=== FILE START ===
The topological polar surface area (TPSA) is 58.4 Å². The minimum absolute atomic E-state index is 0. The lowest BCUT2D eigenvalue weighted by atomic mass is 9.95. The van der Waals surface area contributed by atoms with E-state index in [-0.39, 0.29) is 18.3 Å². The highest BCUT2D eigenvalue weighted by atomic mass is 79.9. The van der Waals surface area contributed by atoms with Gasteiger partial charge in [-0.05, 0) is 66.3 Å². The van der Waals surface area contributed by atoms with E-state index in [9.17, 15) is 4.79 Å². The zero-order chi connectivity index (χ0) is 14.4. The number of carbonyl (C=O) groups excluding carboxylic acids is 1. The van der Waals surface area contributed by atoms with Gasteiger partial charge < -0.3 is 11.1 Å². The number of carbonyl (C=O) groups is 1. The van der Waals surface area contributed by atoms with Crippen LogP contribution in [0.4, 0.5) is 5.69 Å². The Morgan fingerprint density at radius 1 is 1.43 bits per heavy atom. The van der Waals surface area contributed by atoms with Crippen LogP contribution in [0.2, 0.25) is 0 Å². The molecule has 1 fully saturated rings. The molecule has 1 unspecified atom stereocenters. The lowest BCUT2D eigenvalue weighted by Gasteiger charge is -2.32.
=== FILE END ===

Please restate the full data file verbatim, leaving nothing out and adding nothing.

The topological polar surface area (TPSA) is 58.4 Å². The minimum absolute atomic E-state index is 0. The lowest BCUT2D eigenvalue weighted by atomic mass is 9.95. The van der Waals surface area contributed by atoms with E-state index in [-0.39, 0.29) is 18.3 Å². The highest BCUT2D eigenvalue weighted by atomic mass is 79.9. The van der Waals surface area contributed by atoms with Gasteiger partial charge in [-0.05, 0) is 66.3 Å². The van der Waals surface area contributed by atoms with E-state index in [9.17, 15) is 4.79 Å². The zero-order chi connectivity index (χ0) is 14.4. The number of carbonyl (C=O) groups excluding carboxylic acids is 1. The van der Waals surface area contributed by atoms with Gasteiger partial charge < -0.3 is 11.1 Å². The number of carbonyl (C=O) groups is 1. The van der Waals surface area contributed by atoms with Crippen LogP contribution in [0.4, 0.5) is 5.69 Å². The Morgan fingerprint density at radius 1 is 1.43 bits per heavy atom. The van der Waals surface area contributed by atoms with Crippen LogP contribution in [0.2, 0.25) is 0 Å². The molecule has 1 fully saturated rings. The molecule has 1 unspecified atom stereocenters. The lowest BCUT2D eigenvalue weighted by Gasteiger charge is -2.32.